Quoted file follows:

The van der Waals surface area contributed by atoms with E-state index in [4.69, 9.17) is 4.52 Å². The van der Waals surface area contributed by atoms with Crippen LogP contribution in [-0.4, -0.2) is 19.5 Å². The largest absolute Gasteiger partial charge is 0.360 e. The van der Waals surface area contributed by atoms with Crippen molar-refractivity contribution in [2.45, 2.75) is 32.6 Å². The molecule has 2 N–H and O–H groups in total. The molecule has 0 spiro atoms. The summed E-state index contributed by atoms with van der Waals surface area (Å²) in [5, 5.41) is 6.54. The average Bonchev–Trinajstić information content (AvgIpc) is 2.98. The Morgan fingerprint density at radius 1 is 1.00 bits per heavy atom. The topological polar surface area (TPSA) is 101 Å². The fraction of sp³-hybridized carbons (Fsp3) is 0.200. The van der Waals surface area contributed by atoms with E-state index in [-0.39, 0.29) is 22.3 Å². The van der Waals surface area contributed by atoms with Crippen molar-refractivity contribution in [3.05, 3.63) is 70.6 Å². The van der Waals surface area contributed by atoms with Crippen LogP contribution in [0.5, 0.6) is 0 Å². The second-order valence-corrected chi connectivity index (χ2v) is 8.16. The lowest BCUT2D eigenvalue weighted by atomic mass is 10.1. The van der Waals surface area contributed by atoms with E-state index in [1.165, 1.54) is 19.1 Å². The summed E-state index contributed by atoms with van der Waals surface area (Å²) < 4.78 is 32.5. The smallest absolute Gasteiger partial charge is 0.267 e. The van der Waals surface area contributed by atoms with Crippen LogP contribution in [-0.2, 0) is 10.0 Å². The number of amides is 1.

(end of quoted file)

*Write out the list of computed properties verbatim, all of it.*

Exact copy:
The van der Waals surface area contributed by atoms with E-state index in [4.69, 9.17) is 4.52 Å². The van der Waals surface area contributed by atoms with Crippen LogP contribution in [-0.4, -0.2) is 19.5 Å². The largest absolute Gasteiger partial charge is 0.360 e. The van der Waals surface area contributed by atoms with Crippen molar-refractivity contribution in [2.45, 2.75) is 32.6 Å². The molecule has 2 N–H and O–H groups in total. The molecule has 0 spiro atoms. The summed E-state index contributed by atoms with van der Waals surface area (Å²) in [5, 5.41) is 6.54. The average Bonchev–Trinajstić information content (AvgIpc) is 2.98. The Morgan fingerprint density at radius 1 is 1.00 bits per heavy atom. The topological polar surface area (TPSA) is 101 Å². The fraction of sp³-hybridized carbons (Fsp3) is 0.200. The van der Waals surface area contributed by atoms with E-state index in [-0.39, 0.29) is 22.3 Å². The van der Waals surface area contributed by atoms with Crippen molar-refractivity contribution in [3.05, 3.63) is 70.6 Å². The van der Waals surface area contributed by atoms with Crippen LogP contribution in [0.5, 0.6) is 0 Å². The second-order valence-corrected chi connectivity index (χ2v) is 8.16. The lowest BCUT2D eigenvalue weighted by atomic mass is 10.1. The van der Waals surface area contributed by atoms with E-state index in [1.165, 1.54) is 19.1 Å². The summed E-state index contributed by atoms with van der Waals surface area (Å²) < 4.78 is 32.5. The smallest absolute Gasteiger partial charge is 0.267 e. The van der Waals surface area contributed by atoms with Crippen LogP contribution in [-0.2, 0) is 10.0 Å². The number of amides is 1.